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Tuesday Preview: Stocks to Seesaw, Economy in Focus

Seesaw moves in the stock market have not discouraged some strategists who believe the market remains in an uptrend, despite near-term choppiness.

NYSE trader
Photo: Oliver P. Quilla for CNBC.com
NYSE trader

Stocks Monday rose early on a strong ISM report and a surprise profit from Ford, but they gave back a triple-digit gain at midday as the financial sector came under selling pressure. But buyers stepped in, taking stocks from negative levels to gains once more. The Dow finished the day at 9789, up 76, and the S&P 500 rose 6 to 1042. Financials ended higher, up 0.8 percent, even as Citigroup, which led the decline, finished lower.

Monday's intraday move though was volatile but mild compared to the sharp snap up last Thursday on Q3 GDP, and the big let down Friday when the Dow lost 249 points after a weak consumer spending report.

Monthly auto sales, factory orders and dozens of earnings reports, from such names as UBS, Archer-Daniels, Marathon Oil, Viacom and MasterCard, could influence trading Tuesday. The Fed also starts its two-day meeting, which concludes Wednesday with its 2:15 p.m. statement.

Investment strategist Richard Bernstein said the market's choppiness is normal and it should continue.

"We have a market that was expecting improvement in the economic numbers more rapidly," he said, adding the market could continue to trade up and down with the health of the economic statistics for now.

Bernstein, CEO of Richard Bernstein Capital, said he's been bullish since early summer, and he's still bullish but he's not a "raging bull."

Traders have been speculating for days now that the Fed may take some steps this week to show it could tilt toward a higher rate environment in the next couple of months. But Bernstein believes the Fed will remain on hold and keep the language in its statement on hold as well for some time to come. The low rate environment has been one of the big drivers for stock.

"They have removed the risk of systemic bank failure but they haven't focused on restoring normal credit in the economy," he said.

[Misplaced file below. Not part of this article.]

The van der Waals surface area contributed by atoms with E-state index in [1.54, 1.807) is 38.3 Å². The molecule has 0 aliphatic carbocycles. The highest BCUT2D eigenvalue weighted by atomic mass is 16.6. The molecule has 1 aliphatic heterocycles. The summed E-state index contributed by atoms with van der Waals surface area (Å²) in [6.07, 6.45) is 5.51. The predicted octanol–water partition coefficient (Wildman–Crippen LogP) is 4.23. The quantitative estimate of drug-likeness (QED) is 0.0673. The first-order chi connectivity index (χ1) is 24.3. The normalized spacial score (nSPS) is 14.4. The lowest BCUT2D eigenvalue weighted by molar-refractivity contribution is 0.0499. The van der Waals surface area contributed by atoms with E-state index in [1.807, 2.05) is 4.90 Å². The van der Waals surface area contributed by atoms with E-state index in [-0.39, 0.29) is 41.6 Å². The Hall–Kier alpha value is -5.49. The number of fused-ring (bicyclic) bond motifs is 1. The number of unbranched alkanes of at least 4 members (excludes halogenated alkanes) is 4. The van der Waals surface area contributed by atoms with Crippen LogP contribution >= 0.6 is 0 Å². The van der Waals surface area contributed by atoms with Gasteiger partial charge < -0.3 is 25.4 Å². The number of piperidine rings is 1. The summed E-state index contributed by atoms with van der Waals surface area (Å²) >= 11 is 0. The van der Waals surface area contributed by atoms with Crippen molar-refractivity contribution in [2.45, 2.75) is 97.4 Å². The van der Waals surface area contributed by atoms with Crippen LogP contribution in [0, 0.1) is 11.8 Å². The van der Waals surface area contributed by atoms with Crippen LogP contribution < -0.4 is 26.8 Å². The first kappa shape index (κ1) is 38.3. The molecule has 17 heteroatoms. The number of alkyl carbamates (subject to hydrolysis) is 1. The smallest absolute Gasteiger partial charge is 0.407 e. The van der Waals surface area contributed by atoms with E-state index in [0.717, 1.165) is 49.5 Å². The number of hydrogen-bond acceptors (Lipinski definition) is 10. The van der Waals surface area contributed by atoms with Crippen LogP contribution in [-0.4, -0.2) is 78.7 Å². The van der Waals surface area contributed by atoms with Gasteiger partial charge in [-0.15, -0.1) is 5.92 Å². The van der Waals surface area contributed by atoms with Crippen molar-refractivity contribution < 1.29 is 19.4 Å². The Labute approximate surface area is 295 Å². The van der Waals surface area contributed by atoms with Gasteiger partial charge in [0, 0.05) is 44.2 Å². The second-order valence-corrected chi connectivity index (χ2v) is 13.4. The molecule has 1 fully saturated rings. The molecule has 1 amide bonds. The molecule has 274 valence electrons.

Fed watchers have also said the Fed is not likely to make a move or drop the language that it will keep rates low for an "extended" time until it sees improvement in employment. This week is also the week that unemployment could potentially break the 10 percent level, when the October employment report is released Friday.

Laszlo Birinyi, who has also been bullish, said he still believes the market remains in an uptrend, but it could be choppy for now. "My view all along is the gains that we had were totally unsustainable. I wasn't necessarily looking for a decline," he said.

"I think we continue to go higher, but in a lot of a less smooth fashion than we have," he said in a brief interview.

Birinyi said the market's behavior reflects a general realization that the gains have been significant. "A lot of stocks had a lot of moves. You have the bulk of earnings behind us. There's a lot of realization that we've made some very historically stretched gains over a short period of time. It wouldn't be bad to sit out a round or two," Birinyi said.

Birinyi said the market continues to have strong underpinnings. For instance, it is resilient and has been able to stand up, even in the face of bad news. He is telling investors though that it is not a time to be aggressive.

As the stock market moved up Monday, the dollar slipped against a basket of currencies. The dollar lost ground against the euro, to a level of $1.4766 per euro, but the yen slipped against the dollar. In the Treasury market, sellers came in on the stronger economic report, pushing yields higher along the curve. The 10-year was yielding 3.424 percent, and the two-year was yielding 0.921 percent.